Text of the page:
The Church of Scientology has been known to go to great lengths in order to gain political influence and fight adversaries.

Operation Snow White is an example of this, initiated in 1973 due to growing animosity coming from American and British governments as well as France supposedly planning to indict the Church for fraud.

Scientologists infiltrated 137 government agencies worldwide to seek out any unfavorable files on the Church, including major organizations such as Interpol, the national police and immigration offices.

In addition, Scientology often uses extreme methods against critics; journalist Paulette Cooper was sued nineteen times, followed and harassed, had her phone tapped and false accusations about being a prostitute and child molester sent to her neighbors.

In 1977 an FBI raid revealed a file outlining the goal of ‘Operation Freakout’, which aimed to have Cooper “incarcerated in a mental institution or jail.” This isn’t isolated incident either – according to investigative reporter Richard Behar, such threats are common occurrences when it comes to people speaking out against the organization.

The Church Of Scientology: Underlying A Veneer Of Respectability Is A Culture Of Abuse And Oppression

Culture Of Abuse

The history of Scientology is riddled with evidence of abuse.

Numerous cases of Hubbard’s barbaric behavior have recently been made public, such as his kickings of his second wife in the stomach during her pregnancy with the intent to cause a miscarriage and similar stories from his first son about physical abuse.

Then, there is evidence from 1977 when the FBI located a group of 120 individuals displayed in degrading clothing huddled together at Cedars of Lebanon Hospital, which was owned by the Church.

After careful investigation, it was found that these individuals were part of Scientology’s so-called Rehabilitation Project Force (RPF) where hard labor and Hubbard’s spiritual healing techniques were used to punish members who had failed to pay for their courses taken on credit.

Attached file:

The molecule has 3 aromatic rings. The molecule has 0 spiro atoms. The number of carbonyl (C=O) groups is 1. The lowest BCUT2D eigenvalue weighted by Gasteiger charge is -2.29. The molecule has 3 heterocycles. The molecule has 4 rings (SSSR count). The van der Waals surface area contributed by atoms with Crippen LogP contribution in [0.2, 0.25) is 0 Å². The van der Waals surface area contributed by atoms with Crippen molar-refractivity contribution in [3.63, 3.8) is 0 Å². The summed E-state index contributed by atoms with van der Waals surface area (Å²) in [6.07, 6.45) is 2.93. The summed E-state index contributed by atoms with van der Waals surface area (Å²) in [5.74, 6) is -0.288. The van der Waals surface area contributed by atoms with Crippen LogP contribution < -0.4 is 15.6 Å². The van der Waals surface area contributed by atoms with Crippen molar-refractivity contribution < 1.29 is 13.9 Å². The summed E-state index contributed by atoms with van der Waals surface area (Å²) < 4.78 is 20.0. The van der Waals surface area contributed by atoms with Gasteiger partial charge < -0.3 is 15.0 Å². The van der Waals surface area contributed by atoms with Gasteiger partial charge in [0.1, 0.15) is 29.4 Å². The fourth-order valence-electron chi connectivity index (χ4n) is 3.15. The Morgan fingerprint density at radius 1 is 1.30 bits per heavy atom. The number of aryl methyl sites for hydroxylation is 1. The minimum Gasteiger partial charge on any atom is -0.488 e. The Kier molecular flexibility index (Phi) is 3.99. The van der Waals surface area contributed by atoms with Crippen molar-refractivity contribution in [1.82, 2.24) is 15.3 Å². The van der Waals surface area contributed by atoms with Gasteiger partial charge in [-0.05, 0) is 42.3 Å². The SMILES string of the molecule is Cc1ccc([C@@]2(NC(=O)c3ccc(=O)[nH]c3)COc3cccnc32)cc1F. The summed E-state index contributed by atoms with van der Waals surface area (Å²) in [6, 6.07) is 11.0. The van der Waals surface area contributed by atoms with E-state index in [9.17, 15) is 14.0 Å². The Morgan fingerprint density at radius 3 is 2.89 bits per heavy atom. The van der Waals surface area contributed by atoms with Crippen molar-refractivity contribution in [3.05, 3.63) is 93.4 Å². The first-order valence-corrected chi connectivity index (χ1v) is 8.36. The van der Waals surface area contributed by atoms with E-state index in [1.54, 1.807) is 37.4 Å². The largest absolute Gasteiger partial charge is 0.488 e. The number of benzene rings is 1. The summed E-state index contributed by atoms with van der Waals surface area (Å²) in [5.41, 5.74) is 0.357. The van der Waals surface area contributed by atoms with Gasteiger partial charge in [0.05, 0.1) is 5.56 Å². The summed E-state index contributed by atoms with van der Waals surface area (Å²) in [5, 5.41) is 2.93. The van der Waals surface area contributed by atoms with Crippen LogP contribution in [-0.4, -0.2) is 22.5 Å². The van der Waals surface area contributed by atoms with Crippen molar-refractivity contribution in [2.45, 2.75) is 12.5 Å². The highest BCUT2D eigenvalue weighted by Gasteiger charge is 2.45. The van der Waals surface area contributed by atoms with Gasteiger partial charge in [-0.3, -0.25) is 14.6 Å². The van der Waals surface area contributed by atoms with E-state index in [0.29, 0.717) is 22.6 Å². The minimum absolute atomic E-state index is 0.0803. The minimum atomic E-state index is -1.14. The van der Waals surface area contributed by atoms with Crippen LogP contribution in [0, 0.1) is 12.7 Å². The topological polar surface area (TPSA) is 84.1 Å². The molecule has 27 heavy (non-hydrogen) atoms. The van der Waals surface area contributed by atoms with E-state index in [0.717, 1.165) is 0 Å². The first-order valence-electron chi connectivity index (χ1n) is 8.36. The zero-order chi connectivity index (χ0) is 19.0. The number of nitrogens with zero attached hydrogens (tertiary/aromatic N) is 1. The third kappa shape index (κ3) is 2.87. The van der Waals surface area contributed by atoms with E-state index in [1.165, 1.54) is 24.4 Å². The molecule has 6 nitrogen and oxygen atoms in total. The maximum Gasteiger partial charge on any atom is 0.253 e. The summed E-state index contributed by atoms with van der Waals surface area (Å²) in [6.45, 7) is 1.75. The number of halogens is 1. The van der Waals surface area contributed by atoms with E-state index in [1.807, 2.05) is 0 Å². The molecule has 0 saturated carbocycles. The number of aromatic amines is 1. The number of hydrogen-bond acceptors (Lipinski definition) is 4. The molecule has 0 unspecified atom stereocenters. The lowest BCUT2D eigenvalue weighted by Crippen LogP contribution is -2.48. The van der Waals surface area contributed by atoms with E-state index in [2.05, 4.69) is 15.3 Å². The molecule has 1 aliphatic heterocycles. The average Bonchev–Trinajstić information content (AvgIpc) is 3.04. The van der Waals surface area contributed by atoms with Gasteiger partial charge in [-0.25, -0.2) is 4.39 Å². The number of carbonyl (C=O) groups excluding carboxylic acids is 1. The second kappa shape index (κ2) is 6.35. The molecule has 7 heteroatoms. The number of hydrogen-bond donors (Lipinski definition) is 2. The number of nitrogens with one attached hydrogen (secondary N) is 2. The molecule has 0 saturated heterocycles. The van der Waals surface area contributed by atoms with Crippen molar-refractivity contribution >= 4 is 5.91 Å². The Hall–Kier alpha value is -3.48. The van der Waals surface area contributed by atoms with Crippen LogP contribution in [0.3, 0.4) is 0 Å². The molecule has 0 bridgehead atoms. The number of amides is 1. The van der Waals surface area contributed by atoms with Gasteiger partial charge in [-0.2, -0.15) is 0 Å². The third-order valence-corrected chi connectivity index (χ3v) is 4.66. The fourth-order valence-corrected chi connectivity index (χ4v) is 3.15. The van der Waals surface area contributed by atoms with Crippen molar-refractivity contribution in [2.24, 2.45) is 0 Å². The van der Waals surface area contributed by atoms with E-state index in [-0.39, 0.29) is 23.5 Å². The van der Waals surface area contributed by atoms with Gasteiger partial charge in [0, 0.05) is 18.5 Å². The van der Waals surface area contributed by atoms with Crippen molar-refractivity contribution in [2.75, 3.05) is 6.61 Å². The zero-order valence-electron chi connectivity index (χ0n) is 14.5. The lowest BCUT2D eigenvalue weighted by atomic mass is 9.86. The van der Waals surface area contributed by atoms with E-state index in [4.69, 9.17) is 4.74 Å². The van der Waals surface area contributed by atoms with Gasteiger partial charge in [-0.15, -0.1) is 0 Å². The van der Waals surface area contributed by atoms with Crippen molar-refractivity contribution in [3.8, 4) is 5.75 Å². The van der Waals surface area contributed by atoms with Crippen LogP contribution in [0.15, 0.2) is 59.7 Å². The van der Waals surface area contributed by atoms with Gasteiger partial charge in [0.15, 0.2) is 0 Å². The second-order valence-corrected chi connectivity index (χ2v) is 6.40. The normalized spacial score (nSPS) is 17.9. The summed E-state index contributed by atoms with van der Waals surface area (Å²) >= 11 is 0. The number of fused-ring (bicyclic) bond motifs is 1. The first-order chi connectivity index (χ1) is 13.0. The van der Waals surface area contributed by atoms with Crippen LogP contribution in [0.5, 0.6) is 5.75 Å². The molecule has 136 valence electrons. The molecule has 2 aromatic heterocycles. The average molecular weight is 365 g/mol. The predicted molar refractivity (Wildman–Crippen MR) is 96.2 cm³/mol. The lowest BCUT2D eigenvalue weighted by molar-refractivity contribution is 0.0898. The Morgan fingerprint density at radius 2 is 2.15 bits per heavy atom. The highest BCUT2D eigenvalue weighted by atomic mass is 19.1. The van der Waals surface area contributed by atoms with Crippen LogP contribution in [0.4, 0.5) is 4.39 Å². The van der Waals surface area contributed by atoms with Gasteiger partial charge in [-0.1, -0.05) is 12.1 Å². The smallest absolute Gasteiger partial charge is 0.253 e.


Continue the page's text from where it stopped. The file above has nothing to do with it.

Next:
Although David Miscavige has denied all allegations against him, eleven former Church members have come forward and claimed they experienced physical abuse directly from him like being thrown to the ground or pushed around.

One executive was sent to the RPF where he was subjectedto run around a pole in the desert for 12 hours a day without cause or explanation.

These troubling accounts paint a picture of an organization mired in immense physical and psychological pain inflicted upon its members.

There is no doubt that the history of Scientology is peppered with evidence suggesting extreme levels of abuse within its corporate structure and hierarchical system.

Wrap Up

The book Going Clear provides a fascinating account of the history and legacy of Scientology, which is considered by many to be among today’s most enigmatic organizations.

It’s not easily labeled, as it consists of elements of a religion, secret society, gulag and celebrity meet-and-greet.

This book strips away the mystique by taking an in-depth look at the organization and its inner workings.

From examining the influence of its founder L.

Ron Hubbard to tracing its evolution from a small religion to a multi-billion dollar organization that wields considerable influence worldwide, this book offers an authoritative look into why and how Scientology affects us all.

In doing so, readers gain valuable insight into one of the most controversial institutions in modern culture.

Arturo Miller

Hi, I am Arturo Miller, the Chief Editor of this blog. I'm a passionate reader, learner and blogger. Motivated by the desire to help others reach their fullest potential, I draw from my own experiences and insights to curate blogs.